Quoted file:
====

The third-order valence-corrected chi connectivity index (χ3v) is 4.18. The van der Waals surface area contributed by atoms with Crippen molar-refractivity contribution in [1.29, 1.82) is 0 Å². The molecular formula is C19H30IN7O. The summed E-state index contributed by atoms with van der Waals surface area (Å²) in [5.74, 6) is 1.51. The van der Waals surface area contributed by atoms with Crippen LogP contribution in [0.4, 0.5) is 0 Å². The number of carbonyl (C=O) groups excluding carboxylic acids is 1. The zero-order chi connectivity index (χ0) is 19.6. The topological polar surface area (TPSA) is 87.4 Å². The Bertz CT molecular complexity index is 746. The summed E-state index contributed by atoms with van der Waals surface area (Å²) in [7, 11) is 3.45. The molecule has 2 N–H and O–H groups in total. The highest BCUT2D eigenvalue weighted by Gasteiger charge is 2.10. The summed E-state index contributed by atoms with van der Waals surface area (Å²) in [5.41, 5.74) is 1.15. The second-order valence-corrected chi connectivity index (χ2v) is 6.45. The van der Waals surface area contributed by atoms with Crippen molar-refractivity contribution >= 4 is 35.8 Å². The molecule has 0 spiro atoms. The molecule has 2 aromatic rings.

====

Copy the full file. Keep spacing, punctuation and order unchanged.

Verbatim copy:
The third-order valence-corrected chi connectivity index (χ3v) is 4.18. The van der Waals surface area contributed by atoms with Crippen molar-refractivity contribution in [1.29, 1.82) is 0 Å². The molecular formula is C19H30IN7O. The summed E-state index contributed by atoms with van der Waals surface area (Å²) in [5.74, 6) is 1.51. The van der Waals surface area contributed by atoms with Crippen LogP contribution in [0.4, 0.5) is 0 Å². The number of carbonyl (C=O) groups excluding carboxylic acids is 1. The zero-order chi connectivity index (χ0) is 19.6. The topological polar surface area (TPSA) is 87.4 Å². The Bertz CT molecular complexity index is 746. The summed E-state index contributed by atoms with van der Waals surface area (Å²) in [7, 11) is 3.45. The molecule has 2 N–H and O–H groups in total. The highest BCUT2D eigenvalue weighted by Gasteiger charge is 2.10. The summed E-state index contributed by atoms with van der Waals surface area (Å²) in [5.41, 5.74) is 1.15. The second-order valence-corrected chi connectivity index (χ2v) is 6.45. The van der Waals surface area contributed by atoms with Crippen molar-refractivity contribution >= 4 is 35.8 Å². The molecule has 0 spiro atoms. The molecule has 2 aromatic rings.